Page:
What systematic evidence is there that people have become more unwilling to cooperate with Census surveys? We can gain some limited insight into this question by looking at the willingness of people to participate in the ACS. The bureau publishes the share of people each year who refuse to take part in the ACS. If more people are refusing to be interviewed by the Census Bureau each year it could indicate a rise in concern about confidentiality. Of course, it may indicate other social trends such as a decline in civic-mindedness. Figure 1 reports the refusal rate for the ACS from 2005 to 2016 — 2016 is the most recent data available and 2005 was the first year the survey was fully implemented. Figure 1 also reports the refusal rate in the three states with the largest immigrant populations — California, New York, and Texas.

Figure 1. Share of persons who refused to be interviewed for the ACS shows an increase well before Trump’s rise.

Source: American Community Survey.

Figure 1 does show a significant increase in refusal rates nationally and in the top immigrant-receiving states. This certainly is a concern, and would seem to indicate that a growing share of U.S. residents are reluctant to participate in the ACS. However, several things stand out about the figure. First, the share refusing remains very small at just 2.1 percent in 2016. Second, the total increase from 2005 to 2016 was still only 1.1 percentage points. Third, it is clear from the figure that refusal rates were rising long before Trump came on the scene. Fourth, the increase in refusal rates for the most recent years available — 2015 to 2016 — was just 0.1 percentage points. If Trump was causing immigrants or perhaps others to not to take part in the survey, we would expect to see a big jump in refusal rates in 2016. After all, Trump was either running for president or was president-elect at the time that 2016 ACS interviews were taking place, and his support for stepped-up immigration enforcement received an enormous amount of media coverage.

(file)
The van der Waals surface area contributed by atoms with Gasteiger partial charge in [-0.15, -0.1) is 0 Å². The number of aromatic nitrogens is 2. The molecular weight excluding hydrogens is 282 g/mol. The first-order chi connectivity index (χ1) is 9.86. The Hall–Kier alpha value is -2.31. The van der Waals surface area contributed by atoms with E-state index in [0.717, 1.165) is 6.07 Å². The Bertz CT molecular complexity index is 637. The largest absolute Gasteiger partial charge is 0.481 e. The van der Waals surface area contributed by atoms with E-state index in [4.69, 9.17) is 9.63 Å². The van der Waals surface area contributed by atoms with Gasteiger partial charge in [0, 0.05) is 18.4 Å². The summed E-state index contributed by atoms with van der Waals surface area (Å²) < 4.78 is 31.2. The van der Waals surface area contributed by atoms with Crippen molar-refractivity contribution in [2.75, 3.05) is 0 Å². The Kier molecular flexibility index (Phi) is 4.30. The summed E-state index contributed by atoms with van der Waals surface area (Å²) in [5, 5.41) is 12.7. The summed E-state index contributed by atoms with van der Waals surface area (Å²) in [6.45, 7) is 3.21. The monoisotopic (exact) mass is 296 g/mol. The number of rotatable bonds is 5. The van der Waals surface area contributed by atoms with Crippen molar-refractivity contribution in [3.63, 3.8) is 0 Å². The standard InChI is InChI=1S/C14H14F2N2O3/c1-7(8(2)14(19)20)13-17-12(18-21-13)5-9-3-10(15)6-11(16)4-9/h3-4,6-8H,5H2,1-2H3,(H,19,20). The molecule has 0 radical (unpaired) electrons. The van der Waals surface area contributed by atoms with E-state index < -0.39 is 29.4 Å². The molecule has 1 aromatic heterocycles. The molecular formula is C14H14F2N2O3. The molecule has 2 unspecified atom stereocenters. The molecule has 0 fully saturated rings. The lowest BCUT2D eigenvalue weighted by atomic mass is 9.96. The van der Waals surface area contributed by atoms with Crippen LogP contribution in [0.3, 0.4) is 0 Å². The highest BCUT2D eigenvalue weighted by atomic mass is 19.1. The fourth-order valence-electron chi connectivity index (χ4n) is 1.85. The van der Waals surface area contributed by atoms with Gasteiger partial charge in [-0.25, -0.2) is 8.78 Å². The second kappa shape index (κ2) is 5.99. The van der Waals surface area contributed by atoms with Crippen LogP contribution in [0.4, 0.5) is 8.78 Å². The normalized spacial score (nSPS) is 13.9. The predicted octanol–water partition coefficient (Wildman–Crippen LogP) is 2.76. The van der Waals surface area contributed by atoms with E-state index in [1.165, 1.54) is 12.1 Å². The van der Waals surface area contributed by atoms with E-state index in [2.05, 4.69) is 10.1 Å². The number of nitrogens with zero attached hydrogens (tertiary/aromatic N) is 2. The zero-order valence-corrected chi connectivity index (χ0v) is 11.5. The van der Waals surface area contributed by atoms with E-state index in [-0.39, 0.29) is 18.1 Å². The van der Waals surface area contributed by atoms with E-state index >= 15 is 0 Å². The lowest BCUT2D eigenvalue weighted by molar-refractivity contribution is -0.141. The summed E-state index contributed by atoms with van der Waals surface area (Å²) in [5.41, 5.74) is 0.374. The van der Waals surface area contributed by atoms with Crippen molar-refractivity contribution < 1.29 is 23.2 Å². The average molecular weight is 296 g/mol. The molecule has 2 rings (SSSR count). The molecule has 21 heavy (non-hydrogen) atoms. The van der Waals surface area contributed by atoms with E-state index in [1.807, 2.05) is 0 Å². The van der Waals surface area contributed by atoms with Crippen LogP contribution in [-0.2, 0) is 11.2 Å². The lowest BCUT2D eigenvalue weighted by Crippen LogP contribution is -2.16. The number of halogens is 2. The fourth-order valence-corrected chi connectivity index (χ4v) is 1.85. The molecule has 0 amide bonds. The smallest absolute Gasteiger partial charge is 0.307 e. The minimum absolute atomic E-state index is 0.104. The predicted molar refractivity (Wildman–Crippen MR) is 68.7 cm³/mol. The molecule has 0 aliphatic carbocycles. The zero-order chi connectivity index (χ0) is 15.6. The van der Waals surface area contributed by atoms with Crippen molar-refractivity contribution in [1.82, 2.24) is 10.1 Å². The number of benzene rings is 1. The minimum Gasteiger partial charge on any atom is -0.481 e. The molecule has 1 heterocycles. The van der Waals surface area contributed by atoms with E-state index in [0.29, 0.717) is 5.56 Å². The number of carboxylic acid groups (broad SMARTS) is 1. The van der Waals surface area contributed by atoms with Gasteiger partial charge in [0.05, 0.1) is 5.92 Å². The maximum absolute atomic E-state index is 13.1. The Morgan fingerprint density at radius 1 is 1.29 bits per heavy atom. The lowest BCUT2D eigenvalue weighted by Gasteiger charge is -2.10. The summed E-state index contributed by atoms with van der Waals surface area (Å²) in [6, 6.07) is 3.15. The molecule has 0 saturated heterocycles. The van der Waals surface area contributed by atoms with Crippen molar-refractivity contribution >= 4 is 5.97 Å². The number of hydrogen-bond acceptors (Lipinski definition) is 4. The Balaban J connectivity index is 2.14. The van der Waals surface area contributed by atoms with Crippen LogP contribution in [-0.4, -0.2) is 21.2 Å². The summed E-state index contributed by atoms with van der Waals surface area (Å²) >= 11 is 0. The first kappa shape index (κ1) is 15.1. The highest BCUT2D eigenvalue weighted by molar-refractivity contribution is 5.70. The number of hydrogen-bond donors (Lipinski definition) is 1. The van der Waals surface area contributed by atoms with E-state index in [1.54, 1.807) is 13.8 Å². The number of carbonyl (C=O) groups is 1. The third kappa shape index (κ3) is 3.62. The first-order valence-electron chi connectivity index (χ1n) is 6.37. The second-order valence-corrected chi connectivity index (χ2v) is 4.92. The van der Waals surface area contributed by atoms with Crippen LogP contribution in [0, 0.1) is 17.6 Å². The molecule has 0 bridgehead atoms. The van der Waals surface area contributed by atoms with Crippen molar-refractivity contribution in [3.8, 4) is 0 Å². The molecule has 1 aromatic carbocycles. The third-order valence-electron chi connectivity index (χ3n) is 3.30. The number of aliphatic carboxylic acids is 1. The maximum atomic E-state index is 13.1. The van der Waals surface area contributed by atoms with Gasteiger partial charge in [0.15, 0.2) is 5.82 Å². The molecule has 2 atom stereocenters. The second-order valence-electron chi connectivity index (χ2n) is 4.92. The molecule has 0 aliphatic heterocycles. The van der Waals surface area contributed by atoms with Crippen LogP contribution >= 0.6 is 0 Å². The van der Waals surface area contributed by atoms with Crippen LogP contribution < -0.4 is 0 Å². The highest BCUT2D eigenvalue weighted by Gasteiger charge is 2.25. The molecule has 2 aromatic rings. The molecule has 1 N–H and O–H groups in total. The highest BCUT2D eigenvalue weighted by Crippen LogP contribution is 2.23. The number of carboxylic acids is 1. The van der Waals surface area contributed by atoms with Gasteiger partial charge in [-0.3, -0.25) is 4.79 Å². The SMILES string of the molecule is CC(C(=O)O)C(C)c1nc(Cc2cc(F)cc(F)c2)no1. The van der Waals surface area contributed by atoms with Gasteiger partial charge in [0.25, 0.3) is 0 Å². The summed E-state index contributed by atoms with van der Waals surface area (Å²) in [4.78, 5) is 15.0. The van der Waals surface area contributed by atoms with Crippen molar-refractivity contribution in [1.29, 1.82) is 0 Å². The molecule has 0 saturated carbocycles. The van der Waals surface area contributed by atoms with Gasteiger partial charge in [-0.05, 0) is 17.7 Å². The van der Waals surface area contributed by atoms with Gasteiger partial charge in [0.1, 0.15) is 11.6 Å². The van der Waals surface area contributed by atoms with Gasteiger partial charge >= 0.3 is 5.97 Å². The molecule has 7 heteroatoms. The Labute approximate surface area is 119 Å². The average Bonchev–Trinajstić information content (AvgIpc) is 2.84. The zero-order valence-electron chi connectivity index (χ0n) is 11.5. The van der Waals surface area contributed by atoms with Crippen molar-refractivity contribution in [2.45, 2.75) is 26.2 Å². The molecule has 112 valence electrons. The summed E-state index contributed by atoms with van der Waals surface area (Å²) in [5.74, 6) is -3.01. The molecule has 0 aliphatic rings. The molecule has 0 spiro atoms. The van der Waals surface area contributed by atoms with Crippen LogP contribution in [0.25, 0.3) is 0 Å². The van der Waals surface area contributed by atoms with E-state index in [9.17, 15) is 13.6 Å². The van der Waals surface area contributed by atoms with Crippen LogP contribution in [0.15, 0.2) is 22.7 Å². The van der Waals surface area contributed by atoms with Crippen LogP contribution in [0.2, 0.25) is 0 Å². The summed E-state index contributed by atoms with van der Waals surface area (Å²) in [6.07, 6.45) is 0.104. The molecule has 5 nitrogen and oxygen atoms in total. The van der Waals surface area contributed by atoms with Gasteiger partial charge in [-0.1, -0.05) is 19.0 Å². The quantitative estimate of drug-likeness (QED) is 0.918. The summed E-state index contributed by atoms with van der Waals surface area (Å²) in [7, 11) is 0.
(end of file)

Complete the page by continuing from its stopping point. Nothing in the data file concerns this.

As for the top immigrant-receiving states, the trend in refusal rates looks very similar to the nation. While these states do have refusal rates that are somewhat higher than the nation as a whole, the increase in refusals was lower in California and New York than the increase nationally between 2006 and 2016. Texas's increase was somewhat larger over the last decade than in the nation as a whole. However, between 2015 and 2016 the rate actually fell slightly in Texas, as it also did in California. Again, if Trump's rise is creating confidentiality concerns and increasing the unwillingness of the public to answer a survey like the ACS, 2016 should show a large increase in refusal rate in high-immigration states. But Figure 1 indicates this is not the case.

Another way to look for a Trump effect is to examine the ACS internally. Figure 2 looks at the share of responses to the citizenship question in the survey that have to be "allocated" by the Census Bureau. An allocated response means that the respondent left the question blank or gave an answer that did not make sense — for example, someone indicates on the place of birth question that he was born in the United States, but then indicates he is not a U.S. citizen on the citizenship question. Using a complex methodology, the bureau fills in or fixes these problematic responses.

Figure 2. The share of unweighted responses to the citizenship question on the ACS that are allocated shows a long-term increase well before Trump's rise.

(Allocated responses are those filled in or changed by the Census Bureau because the answer was left blank or did not make sense.)

Source: Public-use files of the 2005 to 2016 American Community Survey.